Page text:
This Wiki page is edited by participants of the Cognitive and Learning Disabilities Accessibility Task Force. It does not necessarily represent consensus and it may have incorrect information or information that is not supported by other Task Force participants, WAI, or W3C. It may also have some very useful information.
Text simplification is an emerging technology whose goal is to make text easier to read without significantly impacting the content. There are several aspects of text that are potential candidates for simplification, specifically lexical choice, syntactic simplification, and conceptual simplification. Current work focuses on syntactic simplification, which uses such heuristics as making embedded clauses or other modifiers into independent sentences. For example, instead of "The big dog that chased the white cat is sleeping", could be simplified to "The dog is big. The dog chased the cat. The cat is white. The dog is sleeping". Lexical choice simplification would substitute easier words for more difficult words in the original text. For example, "car" could be substituted for "automobile", or "gas pedal" for "accelerator". This relies on the availability of good lists of synonyms in the languages of interest, which may be hard to obtain. Conceptual simplification, or simplifying the concepts expressed in the text, is the most difficult task technically. It is also the type of simplification that's most likely to change the meaning of the text in undesirable ways.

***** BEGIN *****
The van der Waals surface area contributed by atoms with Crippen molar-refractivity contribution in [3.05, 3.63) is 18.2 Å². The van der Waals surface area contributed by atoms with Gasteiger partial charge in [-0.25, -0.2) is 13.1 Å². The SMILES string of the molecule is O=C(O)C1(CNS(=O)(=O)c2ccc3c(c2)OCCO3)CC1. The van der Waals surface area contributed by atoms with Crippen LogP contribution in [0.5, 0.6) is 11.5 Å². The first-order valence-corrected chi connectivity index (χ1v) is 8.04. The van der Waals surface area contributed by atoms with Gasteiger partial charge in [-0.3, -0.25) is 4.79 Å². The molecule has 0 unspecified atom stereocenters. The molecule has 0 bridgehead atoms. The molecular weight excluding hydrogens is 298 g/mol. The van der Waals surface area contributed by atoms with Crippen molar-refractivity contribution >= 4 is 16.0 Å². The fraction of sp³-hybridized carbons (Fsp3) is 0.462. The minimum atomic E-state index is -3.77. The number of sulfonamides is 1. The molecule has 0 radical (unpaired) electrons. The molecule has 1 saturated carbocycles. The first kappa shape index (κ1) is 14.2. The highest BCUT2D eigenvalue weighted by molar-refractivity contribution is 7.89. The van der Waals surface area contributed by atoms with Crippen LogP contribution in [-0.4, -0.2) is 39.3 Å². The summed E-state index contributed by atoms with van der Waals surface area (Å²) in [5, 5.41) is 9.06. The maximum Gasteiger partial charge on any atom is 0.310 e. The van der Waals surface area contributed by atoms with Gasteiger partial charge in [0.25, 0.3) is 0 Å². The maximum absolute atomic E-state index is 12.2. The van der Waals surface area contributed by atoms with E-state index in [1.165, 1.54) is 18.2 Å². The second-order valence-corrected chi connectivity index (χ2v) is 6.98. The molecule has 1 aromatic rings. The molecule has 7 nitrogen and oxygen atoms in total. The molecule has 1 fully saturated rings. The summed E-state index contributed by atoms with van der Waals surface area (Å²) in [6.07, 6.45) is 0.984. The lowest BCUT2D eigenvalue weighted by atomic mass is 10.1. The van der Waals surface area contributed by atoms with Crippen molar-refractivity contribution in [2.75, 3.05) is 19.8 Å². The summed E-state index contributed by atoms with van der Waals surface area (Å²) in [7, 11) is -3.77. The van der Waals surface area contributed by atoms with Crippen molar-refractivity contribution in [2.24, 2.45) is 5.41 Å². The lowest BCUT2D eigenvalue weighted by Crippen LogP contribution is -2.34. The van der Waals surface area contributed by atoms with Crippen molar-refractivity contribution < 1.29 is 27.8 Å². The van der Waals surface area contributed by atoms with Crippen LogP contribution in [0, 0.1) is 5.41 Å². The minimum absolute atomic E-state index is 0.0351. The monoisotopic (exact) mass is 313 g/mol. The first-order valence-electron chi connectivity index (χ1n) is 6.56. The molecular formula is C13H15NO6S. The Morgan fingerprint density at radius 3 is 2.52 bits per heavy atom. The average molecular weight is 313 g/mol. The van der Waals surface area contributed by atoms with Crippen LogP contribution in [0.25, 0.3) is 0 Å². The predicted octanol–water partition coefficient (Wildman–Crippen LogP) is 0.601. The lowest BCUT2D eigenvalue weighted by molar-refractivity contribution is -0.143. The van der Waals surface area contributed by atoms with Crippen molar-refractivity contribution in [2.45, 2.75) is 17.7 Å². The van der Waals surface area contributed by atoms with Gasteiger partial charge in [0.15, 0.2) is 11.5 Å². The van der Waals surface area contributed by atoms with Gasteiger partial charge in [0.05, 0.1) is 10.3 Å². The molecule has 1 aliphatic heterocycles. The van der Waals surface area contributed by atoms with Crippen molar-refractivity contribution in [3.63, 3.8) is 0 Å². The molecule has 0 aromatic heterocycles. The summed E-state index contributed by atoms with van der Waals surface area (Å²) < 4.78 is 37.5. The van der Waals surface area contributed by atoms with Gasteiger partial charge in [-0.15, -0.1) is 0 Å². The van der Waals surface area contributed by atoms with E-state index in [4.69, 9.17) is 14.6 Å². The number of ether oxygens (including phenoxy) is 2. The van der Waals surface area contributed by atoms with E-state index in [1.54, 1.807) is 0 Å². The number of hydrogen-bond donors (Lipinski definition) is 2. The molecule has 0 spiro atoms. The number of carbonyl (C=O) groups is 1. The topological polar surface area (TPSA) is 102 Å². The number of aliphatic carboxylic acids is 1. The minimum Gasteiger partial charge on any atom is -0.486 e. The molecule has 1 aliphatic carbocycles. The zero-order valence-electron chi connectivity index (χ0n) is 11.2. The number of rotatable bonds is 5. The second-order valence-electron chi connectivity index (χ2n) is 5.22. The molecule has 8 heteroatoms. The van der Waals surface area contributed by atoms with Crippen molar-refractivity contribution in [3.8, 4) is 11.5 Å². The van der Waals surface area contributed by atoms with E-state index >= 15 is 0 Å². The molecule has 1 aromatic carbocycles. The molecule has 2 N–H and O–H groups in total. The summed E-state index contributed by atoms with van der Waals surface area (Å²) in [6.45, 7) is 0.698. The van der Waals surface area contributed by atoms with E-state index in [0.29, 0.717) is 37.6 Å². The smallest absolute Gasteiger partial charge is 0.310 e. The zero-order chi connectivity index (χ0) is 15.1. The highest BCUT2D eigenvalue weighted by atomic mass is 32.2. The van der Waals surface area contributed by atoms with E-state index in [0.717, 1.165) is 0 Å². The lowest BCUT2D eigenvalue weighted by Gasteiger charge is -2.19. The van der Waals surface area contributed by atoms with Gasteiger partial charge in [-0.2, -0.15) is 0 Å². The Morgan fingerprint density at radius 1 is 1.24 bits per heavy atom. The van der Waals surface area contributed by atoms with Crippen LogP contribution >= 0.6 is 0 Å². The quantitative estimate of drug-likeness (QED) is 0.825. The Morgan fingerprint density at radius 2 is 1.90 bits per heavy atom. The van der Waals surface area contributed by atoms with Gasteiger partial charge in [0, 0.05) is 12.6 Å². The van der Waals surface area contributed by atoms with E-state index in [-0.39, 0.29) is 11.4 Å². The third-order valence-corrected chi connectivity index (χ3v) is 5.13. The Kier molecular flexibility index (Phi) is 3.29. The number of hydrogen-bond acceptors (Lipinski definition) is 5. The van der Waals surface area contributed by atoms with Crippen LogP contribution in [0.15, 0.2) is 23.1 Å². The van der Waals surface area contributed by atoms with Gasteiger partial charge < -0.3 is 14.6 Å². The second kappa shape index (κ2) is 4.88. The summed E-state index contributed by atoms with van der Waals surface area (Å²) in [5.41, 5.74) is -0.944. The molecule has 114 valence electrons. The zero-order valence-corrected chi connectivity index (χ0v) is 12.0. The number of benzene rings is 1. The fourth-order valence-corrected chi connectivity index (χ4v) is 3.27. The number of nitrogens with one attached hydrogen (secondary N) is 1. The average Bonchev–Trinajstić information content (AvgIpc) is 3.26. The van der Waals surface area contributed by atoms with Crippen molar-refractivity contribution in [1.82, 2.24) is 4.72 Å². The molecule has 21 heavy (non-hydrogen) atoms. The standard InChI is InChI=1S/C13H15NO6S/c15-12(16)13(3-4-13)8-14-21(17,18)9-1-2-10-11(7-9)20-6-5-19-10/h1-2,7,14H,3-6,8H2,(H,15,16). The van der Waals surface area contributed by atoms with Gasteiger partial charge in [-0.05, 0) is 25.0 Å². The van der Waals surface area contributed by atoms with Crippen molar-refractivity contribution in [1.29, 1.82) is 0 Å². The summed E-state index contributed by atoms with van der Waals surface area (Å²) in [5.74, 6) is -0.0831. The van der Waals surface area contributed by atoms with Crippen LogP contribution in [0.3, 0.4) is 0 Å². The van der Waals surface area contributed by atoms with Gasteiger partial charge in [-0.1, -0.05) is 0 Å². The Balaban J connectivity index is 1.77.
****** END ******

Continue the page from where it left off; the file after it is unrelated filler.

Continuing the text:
One example of an online simplification demo can be seen at http://homepages.inf.ed.ac.uk/kwoodsen/demos/simplify.html
At this time, although the technology is potentially promising, it doesn't seem sufficiently advanced to rely on for routinely simplifying texts on the web in real time.